April 24, 2018 - Study sheds new light on how bilinguals process language
April 24, 2018 - Probiotics can improve liver health, shows study
April 24, 2018 - Study may explain how chemoresistance evolves over time in some triple-negative breast cancers
April 24, 2018 - Role of midbrain in encoding identity errors
April 23, 2018 - Salamander study provides clues for treating spinal cord injuries
April 23, 2018 - Relaxation after work could give better night’s sleep
April 23, 2018 - Loneliness on its way to becoming Britain’s most lethal condition
April 23, 2018 - Low-cost blood test for multiple myeloma can deliver same diagnostic information as bone biopsy
April 23, 2018 - Metabolic differences may contribute to postpartum weight retention in black moms
April 23, 2018 - Time-Related Deployment Factors Predict Suicide Attempt Risk
April 23, 2018 - Are newborns ugly? Research says newborns rated ‘less cute’ than older babies
April 23, 2018 - Prenatal marijuana use linked to increased chance of low birth weights
April 23, 2018 - Researchers identify target gene in P. aeruginosa infection
April 23, 2018 - New studies related to causes of liver degradation and possible treatments
April 23, 2018 - Studies offer leads for new approaches to treat neurological problems
April 23, 2018 - Promising cell study may offer new opportunities for treating Parkinson’s disease
April 23, 2018 - Gene Therapy May Be Cure for Some With Rare Blood Disorder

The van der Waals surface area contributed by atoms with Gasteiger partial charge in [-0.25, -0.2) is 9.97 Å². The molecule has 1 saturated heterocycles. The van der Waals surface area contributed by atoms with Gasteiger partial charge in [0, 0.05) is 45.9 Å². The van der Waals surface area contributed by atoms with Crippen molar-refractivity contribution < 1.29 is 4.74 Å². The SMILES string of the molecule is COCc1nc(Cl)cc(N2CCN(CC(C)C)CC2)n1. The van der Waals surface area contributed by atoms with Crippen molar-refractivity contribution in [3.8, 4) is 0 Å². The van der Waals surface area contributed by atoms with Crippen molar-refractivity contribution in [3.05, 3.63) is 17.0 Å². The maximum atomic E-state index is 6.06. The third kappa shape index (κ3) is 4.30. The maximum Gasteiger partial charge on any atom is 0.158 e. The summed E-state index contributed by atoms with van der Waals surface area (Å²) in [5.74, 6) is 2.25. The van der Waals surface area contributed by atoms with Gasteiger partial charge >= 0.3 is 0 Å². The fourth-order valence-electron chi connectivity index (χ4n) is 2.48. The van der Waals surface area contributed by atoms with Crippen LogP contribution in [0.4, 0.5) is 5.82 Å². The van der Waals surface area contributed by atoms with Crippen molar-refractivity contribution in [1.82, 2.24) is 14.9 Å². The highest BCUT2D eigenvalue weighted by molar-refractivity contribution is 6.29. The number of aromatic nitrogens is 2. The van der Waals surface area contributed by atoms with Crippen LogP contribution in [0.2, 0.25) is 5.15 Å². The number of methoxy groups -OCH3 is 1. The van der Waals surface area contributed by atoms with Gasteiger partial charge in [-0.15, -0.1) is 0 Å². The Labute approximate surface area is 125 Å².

April 23, 2018 - Obesity impacts liver health in kids as young as eight years old
April 23, 2018 - Frequent cannabis use by young people linked to small reductions in cognitive function
April 23, 2018 - Innovative research could lead to new ways to treat, prevent cancer
April 23, 2018 - Study uncovers possible source of gender differences in migraines
April 23, 2018 - Study proves usefulness of EDX testing in diagnosis, management of neuromuscular disorders
April 23, 2018 - Hacking ‘drug trafficking’ system could increase effectiveness of diabetes treatment
April 23, 2018 - Clinical trial to examine stem cell therapy for treatment, prevention of complications after traumatic injury
April 23, 2018 - Targeted radiotherapy found to be a good option for women with early breast cancer
April 23, 2018 - Eating fish could prevent Parkinson’s disease
April 23, 2018 - Philips showcases dedicated radiation oncology solutions at ESTRO 2018
April 23, 2018 - Key factor in development of Parkinson’s disease identified
April 23, 2018 - Higher consumption of fish linked to better neurological health
April 23, 2018 - Genevac announces HT Series 3 evaporators with Inert Gas Purge option
April 23, 2018 - Researchers clarify immune response for patients with breast cancer brain metastases
April 23, 2018 - Polypharmacy More Likely for Cancer Survivors
April 23, 2018 - Obesity is shifting cancer to young adults
April 23, 2018 - Scientists illustrate role of novel chromosomal mutations in fosfomycin resistance
April 23, 2018 - Newly developed drug compound may help treat Charcot-Marie-Tooth disease
April 23, 2018 - Marriage Means ‘I Do’ for Skin Cancer Detection
April 23, 2018 - Freezing hunger-signaling nerve may help ignite weight loss
April 23, 2018 - Wear exoskeletons with caution for heavy lifting, researchers say
April 23, 2018 - Research offers new hope for healing wounds in patients with diabetes
April 23, 2018 - Shorter courses of radiotherapy found to be safe, effective for prostate cancer patients
April 23, 2018 - Scientists use CRISPR tool to make multiple edits to DNA samples ‘in vitro’
Health Highlights: April 10, 2018

Health Highlights: April 10, 2018

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Here are some of the latest health and medical news developments, compiled by the editors of HealthDay: